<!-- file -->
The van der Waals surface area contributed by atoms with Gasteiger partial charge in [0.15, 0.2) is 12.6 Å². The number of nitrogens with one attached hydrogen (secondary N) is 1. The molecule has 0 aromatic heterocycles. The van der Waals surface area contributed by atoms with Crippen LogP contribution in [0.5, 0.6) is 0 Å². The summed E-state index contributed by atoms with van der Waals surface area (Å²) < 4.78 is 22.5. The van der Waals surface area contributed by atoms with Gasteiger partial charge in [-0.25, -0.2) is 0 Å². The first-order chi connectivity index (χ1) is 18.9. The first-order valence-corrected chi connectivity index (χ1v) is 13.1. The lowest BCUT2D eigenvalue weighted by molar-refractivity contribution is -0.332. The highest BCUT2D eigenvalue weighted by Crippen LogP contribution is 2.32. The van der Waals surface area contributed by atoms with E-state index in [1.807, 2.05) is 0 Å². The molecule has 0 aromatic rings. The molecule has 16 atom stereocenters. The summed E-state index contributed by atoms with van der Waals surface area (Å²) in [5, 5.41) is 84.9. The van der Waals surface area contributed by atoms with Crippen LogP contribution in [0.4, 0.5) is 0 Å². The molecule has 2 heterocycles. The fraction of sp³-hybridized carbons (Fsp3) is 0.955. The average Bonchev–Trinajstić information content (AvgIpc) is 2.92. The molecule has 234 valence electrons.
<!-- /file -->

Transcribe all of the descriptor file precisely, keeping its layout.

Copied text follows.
The van der Waals surface area contributed by atoms with Gasteiger partial charge in [0.15, 0.2) is 12.6 Å². The number of nitrogens with one attached hydrogen (secondary N) is 1. The molecule has 0 aromatic heterocycles. The van der Waals surface area contributed by atoms with Crippen LogP contribution in [0.5, 0.6) is 0 Å². The summed E-state index contributed by atoms with van der Waals surface area (Å²) < 4.78 is 22.5. The van der Waals surface area contributed by atoms with Gasteiger partial charge in [-0.25, -0.2) is 0 Å². The first-order chi connectivity index (χ1) is 18.9. The first-order valence-corrected chi connectivity index (χ1v) is 13.1. The lowest BCUT2D eigenvalue weighted by molar-refractivity contribution is -0.332. The highest BCUT2D eigenvalue weighted by Crippen LogP contribution is 2.32. The van der Waals surface area contributed by atoms with E-state index in [1.807, 2.05) is 0 Å². The molecule has 0 aromatic rings. The molecule has 16 atom stereocenters. The summed E-state index contributed by atoms with van der Waals surface area (Å²) in [5, 5.41) is 84.9. The van der Waals surface area contributed by atoms with Crippen LogP contribution in [0.4, 0.5) is 0 Å². The molecule has 2 heterocycles. The fraction of sp³-hybridized carbons (Fsp3) is 0.955. The average Bonchev–Trinajstić information content (AvgIpc) is 2.92. The molecule has 234 valence electrons.